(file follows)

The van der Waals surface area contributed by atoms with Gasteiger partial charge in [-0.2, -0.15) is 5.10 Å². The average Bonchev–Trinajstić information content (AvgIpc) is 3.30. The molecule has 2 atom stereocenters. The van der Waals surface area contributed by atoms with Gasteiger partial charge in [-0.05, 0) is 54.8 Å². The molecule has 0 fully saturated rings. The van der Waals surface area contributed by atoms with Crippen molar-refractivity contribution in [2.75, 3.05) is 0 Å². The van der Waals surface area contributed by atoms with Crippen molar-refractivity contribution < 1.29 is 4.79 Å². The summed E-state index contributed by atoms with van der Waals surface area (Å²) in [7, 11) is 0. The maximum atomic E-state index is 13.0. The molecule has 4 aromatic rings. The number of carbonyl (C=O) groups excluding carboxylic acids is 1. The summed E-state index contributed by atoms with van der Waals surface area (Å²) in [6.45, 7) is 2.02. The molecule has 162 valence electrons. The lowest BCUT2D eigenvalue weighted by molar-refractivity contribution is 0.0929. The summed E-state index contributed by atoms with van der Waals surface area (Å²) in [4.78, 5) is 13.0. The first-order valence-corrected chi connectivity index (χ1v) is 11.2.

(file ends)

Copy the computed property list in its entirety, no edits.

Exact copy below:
The van der Waals surface area contributed by atoms with Gasteiger partial charge in [-0.2, -0.15) is 5.10 Å². The average Bonchev–Trinajstić information content (AvgIpc) is 3.30. The molecule has 2 atom stereocenters. The van der Waals surface area contributed by atoms with Gasteiger partial charge in [-0.05, 0) is 54.8 Å². The molecule has 0 fully saturated rings. The van der Waals surface area contributed by atoms with Crippen molar-refractivity contribution in [2.75, 3.05) is 0 Å². The van der Waals surface area contributed by atoms with Crippen molar-refractivity contribution < 1.29 is 4.79 Å². The summed E-state index contributed by atoms with van der Waals surface area (Å²) in [7, 11) is 0. The maximum atomic E-state index is 13.0. The molecule has 4 aromatic rings. The number of carbonyl (C=O) groups excluding carboxylic acids is 1. The summed E-state index contributed by atoms with van der Waals surface area (Å²) in [6.45, 7) is 2.02. The molecule has 162 valence electrons. The lowest BCUT2D eigenvalue weighted by molar-refractivity contribution is 0.0929. The summed E-state index contributed by atoms with van der Waals surface area (Å²) in [4.78, 5) is 13.0. The first-order valence-corrected chi connectivity index (χ1v) is 11.2.